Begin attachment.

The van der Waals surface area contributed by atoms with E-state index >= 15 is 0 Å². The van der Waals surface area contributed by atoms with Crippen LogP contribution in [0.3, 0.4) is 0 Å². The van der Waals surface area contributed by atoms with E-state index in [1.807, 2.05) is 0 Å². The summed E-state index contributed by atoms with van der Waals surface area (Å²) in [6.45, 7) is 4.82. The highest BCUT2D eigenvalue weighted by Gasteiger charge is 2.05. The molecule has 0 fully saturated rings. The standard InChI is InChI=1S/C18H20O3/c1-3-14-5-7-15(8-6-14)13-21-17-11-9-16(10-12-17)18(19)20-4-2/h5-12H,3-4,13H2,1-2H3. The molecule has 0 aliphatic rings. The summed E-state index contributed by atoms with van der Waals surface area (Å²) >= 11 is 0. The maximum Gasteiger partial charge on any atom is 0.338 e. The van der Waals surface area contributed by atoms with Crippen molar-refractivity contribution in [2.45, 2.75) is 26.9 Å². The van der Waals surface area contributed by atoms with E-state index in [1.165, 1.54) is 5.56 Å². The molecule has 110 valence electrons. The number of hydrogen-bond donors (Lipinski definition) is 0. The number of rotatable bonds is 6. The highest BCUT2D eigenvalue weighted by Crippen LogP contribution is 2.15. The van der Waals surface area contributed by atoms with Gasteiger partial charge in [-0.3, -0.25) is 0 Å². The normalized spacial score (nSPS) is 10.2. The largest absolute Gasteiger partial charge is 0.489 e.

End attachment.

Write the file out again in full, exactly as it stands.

The van der Waals surface area contributed by atoms with E-state index >= 15 is 0 Å². The van der Waals surface area contributed by atoms with Crippen LogP contribution in [0.3, 0.4) is 0 Å². The van der Waals surface area contributed by atoms with E-state index in [1.807, 2.05) is 0 Å². The summed E-state index contributed by atoms with van der Waals surface area (Å²) in [6.45, 7) is 4.82. The highest BCUT2D eigenvalue weighted by Gasteiger charge is 2.05. The molecule has 0 fully saturated rings. The standard InChI is InChI=1S/C18H20O3/c1-3-14-5-7-15(8-6-14)13-21-17-11-9-16(10-12-17)18(19)20-4-2/h5-12H,3-4,13H2,1-2H3. The molecule has 0 aliphatic rings. The summed E-state index contributed by atoms with van der Waals surface area (Å²) >= 11 is 0. The maximum Gasteiger partial charge on any atom is 0.338 e. The van der Waals surface area contributed by atoms with Crippen molar-refractivity contribution in [2.45, 2.75) is 26.9 Å². The van der Waals surface area contributed by atoms with E-state index in [1.165, 1.54) is 5.56 Å². The molecule has 110 valence electrons. The number of hydrogen-bond donors (Lipinski definition) is 0. The number of rotatable bonds is 6. The highest BCUT2D eigenvalue weighted by Crippen LogP contribution is 2.15. The van der Waals surface area contributed by atoms with Gasteiger partial charge in [-0.3, -0.25) is 0 Å². The normalized spacial score (nSPS) is 10.2. The largest absolute Gasteiger partial charge is 0.489 e.